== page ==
Sunday, July 8, 2012

Delay Cord Clamping - Your Baby Deserves Their Blood!

The techno-medical management of birth is pervasive. I struggle to understand the origination of some obstetrical interventions, such as the immediate (or quick) clamping and cutting of the umbilical cord.

The umbilical cord develops between 3.5 and 8 gestational weeks and sustains the baby throughout the pregnancy and even in the minutes after birth by transferring nutrients and oxygen to the fetus from the placenta and carrying fetal waste away.

The transfer of nutrient rich and oxygenated blood continues after birth and is important for all babies to receive, but particularly important for babies that are slow to start breathing on their own.

I recently watched a youtube video of a Grand Rounds lecture from M.D. Nicholas Fogelson (AcademicOB/GYN) about delayed cord clamping and the importance of this as a standard of practice in medicine. He gives an excellent presentation and discusses several large well-executed research studies in which the evidence for delayed cord clamping is strong.

I was also intrigued by his slides and remarks about other mammals and what they do with the cord after birth, obviously they are very unconcerned with the cords and often leave them alone until after the placenta is birthed. In humans, some practice a "Lotus Birth" where the cord is not cut and the baby/placenta are left connected until the cord naturally falls off of the baby.

Some of the important points I took out of Dr. Fogelson's lecture include:
  • Delayed cord clamping results in about a 25-40% greater blood volume in the newborn that persists for about 2 weeks
    • If an adult had 40% less of their blood volume they would go into shock
  • Hematocrit levels are significantly higher in babies with delayed cord clamping (65% compared to 45%), however they stay below levels for polycythemia if the cord is left alone (ie. not stripped or "squeezed out"
  • Increased volume of red blood cells
    • There appears to be no greater incidence of jaundice noted in any of the studies (some believe this would occur because of the "higher"volume of red blood cells) and bilirubin levels often do not exceed the "pre-determined limit"
  • 50% of the placental transfusion occurs in the first minute (60 seconds) after birth, the remaining 50% occurs over the next 3-5 minutes

... what is SO complicated about leaving the mother and baby skin to skin for the first 5 or so minutes after birth, with the baby laying on the mother's abdomen before cutting the cord? We already know that laying on the mother's abdomen has many other benefits such as keeping the baby warm, increasing oxytocin release in the mother to help facilitate the birth of the placenta and decreasing maternal bleeding, and helps establish breastfeeding.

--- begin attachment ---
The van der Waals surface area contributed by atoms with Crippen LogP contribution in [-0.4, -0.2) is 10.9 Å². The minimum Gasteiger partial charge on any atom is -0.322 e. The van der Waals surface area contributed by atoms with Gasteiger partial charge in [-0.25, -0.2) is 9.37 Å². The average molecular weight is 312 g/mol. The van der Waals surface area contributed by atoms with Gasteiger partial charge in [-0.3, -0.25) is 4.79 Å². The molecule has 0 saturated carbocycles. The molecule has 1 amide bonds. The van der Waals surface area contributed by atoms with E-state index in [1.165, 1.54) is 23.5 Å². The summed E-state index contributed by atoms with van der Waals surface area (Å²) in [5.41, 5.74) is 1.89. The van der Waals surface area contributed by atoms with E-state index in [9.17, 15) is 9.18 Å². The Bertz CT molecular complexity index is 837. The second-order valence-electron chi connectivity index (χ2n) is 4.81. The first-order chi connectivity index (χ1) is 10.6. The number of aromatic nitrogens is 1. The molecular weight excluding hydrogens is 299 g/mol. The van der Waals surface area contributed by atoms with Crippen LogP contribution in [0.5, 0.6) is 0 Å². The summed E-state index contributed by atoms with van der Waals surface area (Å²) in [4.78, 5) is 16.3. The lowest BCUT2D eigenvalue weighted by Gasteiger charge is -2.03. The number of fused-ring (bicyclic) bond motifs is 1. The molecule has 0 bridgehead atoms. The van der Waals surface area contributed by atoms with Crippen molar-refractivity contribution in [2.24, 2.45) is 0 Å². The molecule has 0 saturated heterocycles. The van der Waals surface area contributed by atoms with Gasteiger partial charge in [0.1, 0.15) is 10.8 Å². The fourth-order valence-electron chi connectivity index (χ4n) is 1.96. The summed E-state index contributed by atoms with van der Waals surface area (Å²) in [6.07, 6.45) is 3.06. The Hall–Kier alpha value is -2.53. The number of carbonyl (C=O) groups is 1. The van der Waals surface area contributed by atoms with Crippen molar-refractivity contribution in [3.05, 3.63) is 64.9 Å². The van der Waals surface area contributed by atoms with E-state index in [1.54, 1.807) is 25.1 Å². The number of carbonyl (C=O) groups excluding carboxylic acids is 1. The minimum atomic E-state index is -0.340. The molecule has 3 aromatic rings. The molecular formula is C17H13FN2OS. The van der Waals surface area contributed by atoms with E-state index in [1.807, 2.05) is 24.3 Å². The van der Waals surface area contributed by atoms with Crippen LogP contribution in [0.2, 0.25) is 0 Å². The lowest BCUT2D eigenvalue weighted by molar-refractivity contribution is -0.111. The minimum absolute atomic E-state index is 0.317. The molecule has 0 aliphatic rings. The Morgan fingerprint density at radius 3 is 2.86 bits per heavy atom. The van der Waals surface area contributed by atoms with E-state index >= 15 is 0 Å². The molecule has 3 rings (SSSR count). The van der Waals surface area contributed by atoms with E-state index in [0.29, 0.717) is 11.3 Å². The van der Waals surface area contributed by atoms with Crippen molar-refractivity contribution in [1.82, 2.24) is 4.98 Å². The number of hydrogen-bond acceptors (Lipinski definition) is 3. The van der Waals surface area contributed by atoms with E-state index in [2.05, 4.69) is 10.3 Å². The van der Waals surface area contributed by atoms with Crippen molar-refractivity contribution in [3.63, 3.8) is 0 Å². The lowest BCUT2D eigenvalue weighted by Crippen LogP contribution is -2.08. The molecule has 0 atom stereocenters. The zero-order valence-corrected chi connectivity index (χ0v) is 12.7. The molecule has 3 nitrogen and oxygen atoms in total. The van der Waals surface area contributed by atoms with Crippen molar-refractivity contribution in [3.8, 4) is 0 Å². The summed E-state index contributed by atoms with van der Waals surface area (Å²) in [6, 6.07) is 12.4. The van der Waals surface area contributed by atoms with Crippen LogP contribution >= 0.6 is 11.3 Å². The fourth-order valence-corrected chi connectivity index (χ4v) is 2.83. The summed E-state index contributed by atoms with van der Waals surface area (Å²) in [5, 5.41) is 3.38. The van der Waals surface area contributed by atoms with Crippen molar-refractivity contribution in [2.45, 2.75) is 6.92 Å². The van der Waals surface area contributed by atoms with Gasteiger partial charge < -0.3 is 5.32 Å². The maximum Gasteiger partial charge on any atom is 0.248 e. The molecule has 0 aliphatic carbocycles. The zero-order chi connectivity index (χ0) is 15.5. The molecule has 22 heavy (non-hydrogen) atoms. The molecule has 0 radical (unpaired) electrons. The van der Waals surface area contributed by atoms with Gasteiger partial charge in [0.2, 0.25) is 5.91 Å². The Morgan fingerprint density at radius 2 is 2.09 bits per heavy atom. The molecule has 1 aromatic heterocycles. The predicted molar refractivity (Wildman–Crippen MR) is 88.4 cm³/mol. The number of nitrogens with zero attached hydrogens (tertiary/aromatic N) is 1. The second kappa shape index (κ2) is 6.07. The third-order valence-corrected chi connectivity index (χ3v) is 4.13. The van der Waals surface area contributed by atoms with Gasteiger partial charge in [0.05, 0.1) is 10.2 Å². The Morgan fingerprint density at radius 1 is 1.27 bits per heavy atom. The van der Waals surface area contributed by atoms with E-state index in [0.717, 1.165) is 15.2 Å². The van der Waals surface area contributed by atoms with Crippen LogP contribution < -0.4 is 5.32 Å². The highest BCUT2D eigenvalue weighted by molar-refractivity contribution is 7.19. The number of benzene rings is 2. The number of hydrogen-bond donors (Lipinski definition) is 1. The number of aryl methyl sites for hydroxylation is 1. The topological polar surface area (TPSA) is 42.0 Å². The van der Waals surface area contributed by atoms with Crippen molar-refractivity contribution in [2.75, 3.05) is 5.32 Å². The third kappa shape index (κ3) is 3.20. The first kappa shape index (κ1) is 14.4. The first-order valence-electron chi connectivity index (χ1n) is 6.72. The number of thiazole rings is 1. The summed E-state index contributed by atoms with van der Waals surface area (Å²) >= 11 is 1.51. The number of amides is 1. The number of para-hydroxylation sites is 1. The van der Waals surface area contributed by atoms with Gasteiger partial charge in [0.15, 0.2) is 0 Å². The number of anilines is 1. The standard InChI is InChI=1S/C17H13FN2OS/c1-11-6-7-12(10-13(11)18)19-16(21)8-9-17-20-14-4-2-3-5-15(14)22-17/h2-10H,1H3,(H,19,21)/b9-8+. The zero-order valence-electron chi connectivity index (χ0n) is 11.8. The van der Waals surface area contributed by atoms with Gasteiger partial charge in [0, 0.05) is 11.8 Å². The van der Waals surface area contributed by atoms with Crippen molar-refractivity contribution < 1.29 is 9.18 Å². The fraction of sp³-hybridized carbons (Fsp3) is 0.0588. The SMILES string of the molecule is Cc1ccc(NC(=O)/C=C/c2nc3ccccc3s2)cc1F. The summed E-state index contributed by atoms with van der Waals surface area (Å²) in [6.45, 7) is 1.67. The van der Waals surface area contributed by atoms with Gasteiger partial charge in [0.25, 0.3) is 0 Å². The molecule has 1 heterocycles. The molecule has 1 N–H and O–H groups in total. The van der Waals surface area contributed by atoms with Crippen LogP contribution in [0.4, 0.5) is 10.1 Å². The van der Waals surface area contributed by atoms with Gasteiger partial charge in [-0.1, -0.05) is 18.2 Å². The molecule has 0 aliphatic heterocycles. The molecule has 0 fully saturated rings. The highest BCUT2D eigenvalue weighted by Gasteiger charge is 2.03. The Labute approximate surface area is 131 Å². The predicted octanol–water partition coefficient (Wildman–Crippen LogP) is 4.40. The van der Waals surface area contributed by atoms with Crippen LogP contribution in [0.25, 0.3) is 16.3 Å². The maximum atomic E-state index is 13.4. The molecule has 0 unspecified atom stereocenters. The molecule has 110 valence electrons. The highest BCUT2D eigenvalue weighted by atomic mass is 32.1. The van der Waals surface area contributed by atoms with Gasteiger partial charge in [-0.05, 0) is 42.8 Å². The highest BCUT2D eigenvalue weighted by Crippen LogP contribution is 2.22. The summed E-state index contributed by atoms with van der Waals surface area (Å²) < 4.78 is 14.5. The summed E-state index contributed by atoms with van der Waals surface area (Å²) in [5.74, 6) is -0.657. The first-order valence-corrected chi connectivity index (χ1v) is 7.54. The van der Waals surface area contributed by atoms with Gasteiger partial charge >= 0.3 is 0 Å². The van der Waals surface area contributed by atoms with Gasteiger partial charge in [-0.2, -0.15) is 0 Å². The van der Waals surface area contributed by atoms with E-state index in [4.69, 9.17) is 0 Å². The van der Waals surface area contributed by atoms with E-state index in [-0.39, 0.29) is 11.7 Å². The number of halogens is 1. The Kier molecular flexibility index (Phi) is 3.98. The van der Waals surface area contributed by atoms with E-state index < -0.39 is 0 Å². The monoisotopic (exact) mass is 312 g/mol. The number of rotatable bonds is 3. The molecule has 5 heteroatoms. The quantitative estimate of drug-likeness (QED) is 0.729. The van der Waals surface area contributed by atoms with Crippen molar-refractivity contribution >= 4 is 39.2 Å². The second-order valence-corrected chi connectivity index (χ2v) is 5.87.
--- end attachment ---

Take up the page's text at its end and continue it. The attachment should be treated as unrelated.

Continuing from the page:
It needs to be standard practice that cord clamping and cutting is delayed for at least the first few minutes after birth.

As for cord blood collection, although the uses of cord blood appear to be growing, the benefits of babies receiving their own personal supply of embryonic and fetal stem cells, as well as stores of Iron and other nutrients, seems to be the most simple example of "do no harm" as there is no evidence to support that babies are BETTER without the cord and placental blood.

Also, as with all things we do with newborns and young children, our movements and intentions need to be gentle and respectful of their more sensitive needs; cord clamping and cutting can occur on the mother's warm and comforting body and the procedure and be done in a peaceful manner. This is the cutting of the mother and child's physical connection, something that could be very sacred and profound to some :)

Enjoy the moment and leave the cord alone!
~Wisdom and Birth 


  1. I hope you've seen this! :)

    Penny Simkin demonstrates why the baby's umbilical cord should not be routinely clamped and cut immediately following birth

    1. I have seen it, but I watched it again anyway! I like how she gives the water bottle visual. So many babies have been robbed of about 1/3 their blood volume, crazy! I also like that she addresses if there is an "issue" like meconium and suction is needed, then it should be done on the mother with the cord still attached. :)